Steps to take in case of ransomware infection
Unfortunately, things can happen, and it’s therefore important to know what to do if the worst happens.
Step 1: Immediately isolating infected devices
The first thing to do if a Windows PC is attacked by ransomware is to find and disconnect all the infected wired and wireless computers and other devices on the network. This will stop the ransomware from spreading and taking more computers, tablets, and/or smartphones hostage.
During this procedure, it is recommended that victims should also disconnect everything connected to the devices on the network, including external storage.
To complete this step, victims should check whether any of these were connected to the infected PC. If yes, the systems should be checked for ransom messages as well.
Step 2: Collecting logs and making a forensic image
Once the machine is isolated and cannot do further harm to its network surroundings, a forensic image of the live system for follow up analysis should be made. This will freeze any logs and events, and will greatly improve a response team’s ability to figure out where the attack came from and how it behaved.
Step 3: Identifying the type of ransomware attack
Next, victims should find out which strain of ransomware they are dealing with. This knowledge could help find a fix. To help determine the type of ransomware on a machine, we recommend using No More Ransom’s Crypto Sheriff. Provided by Europol’s European Cybercrime Center, this handy tool checks files the attacker has encrypted and the ransom note. If Crypto Sheriff recognizes the encryption and has a solution, it offers a link to download the decryption program needed. PC troubleshooting and tech support forums can also be searched to find information about the ransomware variant that needs to be removed. Even if it’s new, there might be a thread that offers a fix, or a thread where forum members are working towards a solution.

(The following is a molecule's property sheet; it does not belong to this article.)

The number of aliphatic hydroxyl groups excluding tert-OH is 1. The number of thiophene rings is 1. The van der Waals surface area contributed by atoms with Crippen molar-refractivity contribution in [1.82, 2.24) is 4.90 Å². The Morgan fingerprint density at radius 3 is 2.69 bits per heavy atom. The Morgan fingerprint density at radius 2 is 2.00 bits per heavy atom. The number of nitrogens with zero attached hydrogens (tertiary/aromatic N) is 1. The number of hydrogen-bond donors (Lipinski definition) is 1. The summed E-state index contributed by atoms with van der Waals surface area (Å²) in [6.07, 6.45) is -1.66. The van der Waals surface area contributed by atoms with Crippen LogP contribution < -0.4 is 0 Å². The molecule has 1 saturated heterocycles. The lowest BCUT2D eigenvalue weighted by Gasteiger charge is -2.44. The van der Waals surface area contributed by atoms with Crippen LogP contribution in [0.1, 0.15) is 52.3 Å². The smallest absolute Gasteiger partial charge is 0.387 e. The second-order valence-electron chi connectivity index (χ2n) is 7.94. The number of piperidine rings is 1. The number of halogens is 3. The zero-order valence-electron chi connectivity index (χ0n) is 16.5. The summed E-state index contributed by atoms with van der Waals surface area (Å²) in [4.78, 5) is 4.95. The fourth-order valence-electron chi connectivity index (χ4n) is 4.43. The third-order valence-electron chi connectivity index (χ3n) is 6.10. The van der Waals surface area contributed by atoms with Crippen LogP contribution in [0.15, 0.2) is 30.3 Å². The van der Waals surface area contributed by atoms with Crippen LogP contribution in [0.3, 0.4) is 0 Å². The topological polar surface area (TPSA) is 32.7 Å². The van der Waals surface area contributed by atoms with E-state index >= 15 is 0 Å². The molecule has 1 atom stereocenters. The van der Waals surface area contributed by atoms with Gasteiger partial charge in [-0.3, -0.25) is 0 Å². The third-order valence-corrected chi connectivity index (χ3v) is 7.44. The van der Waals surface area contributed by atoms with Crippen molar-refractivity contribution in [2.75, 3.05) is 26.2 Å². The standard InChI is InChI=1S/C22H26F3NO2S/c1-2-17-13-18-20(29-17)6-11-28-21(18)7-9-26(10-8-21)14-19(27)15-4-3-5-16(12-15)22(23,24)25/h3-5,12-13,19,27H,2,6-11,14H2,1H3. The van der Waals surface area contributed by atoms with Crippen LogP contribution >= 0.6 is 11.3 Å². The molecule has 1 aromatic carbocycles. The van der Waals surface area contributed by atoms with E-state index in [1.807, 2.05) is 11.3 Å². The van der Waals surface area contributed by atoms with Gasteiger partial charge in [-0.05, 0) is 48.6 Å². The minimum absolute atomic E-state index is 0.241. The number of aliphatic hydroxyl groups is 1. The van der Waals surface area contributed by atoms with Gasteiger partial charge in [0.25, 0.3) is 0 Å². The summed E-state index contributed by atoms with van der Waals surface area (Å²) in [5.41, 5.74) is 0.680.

Some ransomware infections will rename files and file extensions (for example: .exe, .docx, .dll) after encrypting them. When visiting tech forums for help, users can search for the names and extensions of the encrypted files; each can help guide to discussions about the strain of ransomware that needs to be removed.
These forums are useful sources of additional information:
Step 4: Removing ransomware
It’s important to get rid of the underlying malware that’s holding a PC hostage. There are ransomware removal options for Windows 10, 8, and 7:
- Check if the ransomware has deleted itself (which it often will)
- Remove it with an antivirus solution, like Avast Antivirus
- Remove the malicious program manually
- Reinstall the system from an image
Affected people and IT administrators will find more detailed steps in our step by step guide here.
While we are all trying to protect ourselves from the virus, it’s important we continue to protect our devices from cyber viruses. At Avast, we are committed to stopping these threats and we remain vigilant as the situation evolves.
Keep safe, everyone!
*** This is a Security Bloggers Network syndicated blog from Blog | Avast EN authored by Avast Blog. Read the original post at: https://blog.avast.com/how-hospitals-can-protect-themselves-from-ransomware-avast